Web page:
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“Fines” for getting divorced

Government consultation proposes further changes to divorce process

Divorce, living together and family issues

decorative image for guidance blogThe Government have announced a consultation on proposals to change the divorce process, which includes a bigger emphasis on mediation.

Mediation is a process whereby a trained and qualified mediator will help divorcing couples reach agreement without having to fight through the courts.

It is regarded by the Government as better for children and those involved in divorce than a lengthy court battle. It’s probably also relevant that it’s generally considered quicker and cheaper than court fights. However, it’s not suitable for everyone. It cannot be used in cases where there is domestic violence, for example.

The Government think it should help about 19,000 couples a year reach amicable agreements, but to put that in context, about 26,000 divorce applications were issued between June and September 2022,although that may have been increased by a change in the law which has made it easier to get divorced recently.

Mediation has been around and encouraged by the courts for quite a number of years. But the Government is proposing to encourage it use further with a combination of carrots and sticks.

The proposed carrots would be vouchers to part fund mediation costs and more information about it.

The sticks have been reported as fines. In fact that may be a misreporting because the consultation is not suggesting that couples should be “fined” for not using mediation. Instead it is suggesting that the courts should use cost orders to encourage it’s use so that if, for example, a party unreasonably failed to mediate they could be ordered to pay the other sides costs and some court fees.

The difficulty with this is that cost orders have been available in Family proceedings for a long time but are rarely used. Judges often take the view that if they order one party to pay the other party’s costs in a family case it can cause further acrimony which is often harmful to the children. Furthermore, often neither party is in a financial position to pay a lot of costs without putting the family home or income to look after the children at risk. And finally, in some family cases it’s difficult to identify who has been unreasonable as sometimes it’s both parties and you would end up with a circular order if they were both ordered to pay each other’s costs.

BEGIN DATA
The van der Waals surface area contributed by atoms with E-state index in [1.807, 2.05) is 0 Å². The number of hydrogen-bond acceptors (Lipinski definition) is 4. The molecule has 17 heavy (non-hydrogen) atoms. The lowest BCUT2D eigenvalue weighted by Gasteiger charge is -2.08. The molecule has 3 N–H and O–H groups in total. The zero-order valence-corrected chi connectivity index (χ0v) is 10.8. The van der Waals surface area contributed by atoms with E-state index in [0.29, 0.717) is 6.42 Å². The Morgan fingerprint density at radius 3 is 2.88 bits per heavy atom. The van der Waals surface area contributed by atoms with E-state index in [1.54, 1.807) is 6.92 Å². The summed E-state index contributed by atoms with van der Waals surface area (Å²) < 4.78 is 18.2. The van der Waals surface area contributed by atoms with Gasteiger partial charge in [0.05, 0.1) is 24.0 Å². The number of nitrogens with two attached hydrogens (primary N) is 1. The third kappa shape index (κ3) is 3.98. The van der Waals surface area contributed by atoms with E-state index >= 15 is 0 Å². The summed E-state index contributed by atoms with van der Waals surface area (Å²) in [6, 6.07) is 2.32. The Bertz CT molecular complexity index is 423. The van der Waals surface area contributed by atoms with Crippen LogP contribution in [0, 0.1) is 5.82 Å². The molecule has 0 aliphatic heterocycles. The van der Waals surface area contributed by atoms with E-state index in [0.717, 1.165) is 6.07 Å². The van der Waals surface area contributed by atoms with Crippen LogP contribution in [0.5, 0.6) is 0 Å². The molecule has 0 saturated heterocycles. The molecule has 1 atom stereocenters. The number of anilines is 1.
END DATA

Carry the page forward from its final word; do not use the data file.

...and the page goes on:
Those issues are not going to go away and the Government consultation recognises that ultimately it’s up to the Judge in each individual case to decide if it’s right that there should be a costs order. That is what the situation is now, so it’s difficult to see in practical terms what would change on the ground if the Government’s proposals were adopted.

What may be of more significance in the proposals is the idea of increasing the court fee. This is the fee that the parties must pay to the court to have their case heard. At the moment the fee does not cover the costs of running the court system so the proposal is to raise it. That may cause there to be arguments about access to Justice if the court system is not available to citizens unless they pay substantial fees. However, it may put people off having court fights, which is what may be intended. Although even after mediation it is usually necessary to have any agreed settlement approved by the court.

So, in summary, further changes will be afoot but the proposal is not to “fine” divorcing couples. What may happen is a system of financial incentives to encourage them to use mediation to resolve disputes.

We have lots of useful free guidance on divorce, such as “What you should know about the divorce process”, “Does the final order in a divorce sever your financial ties?”, or “Failing to discuss a pension could leave you out of pocket”. We have lots of free guidance on this and other legal topics to help keep you informed about how the law might affect you at

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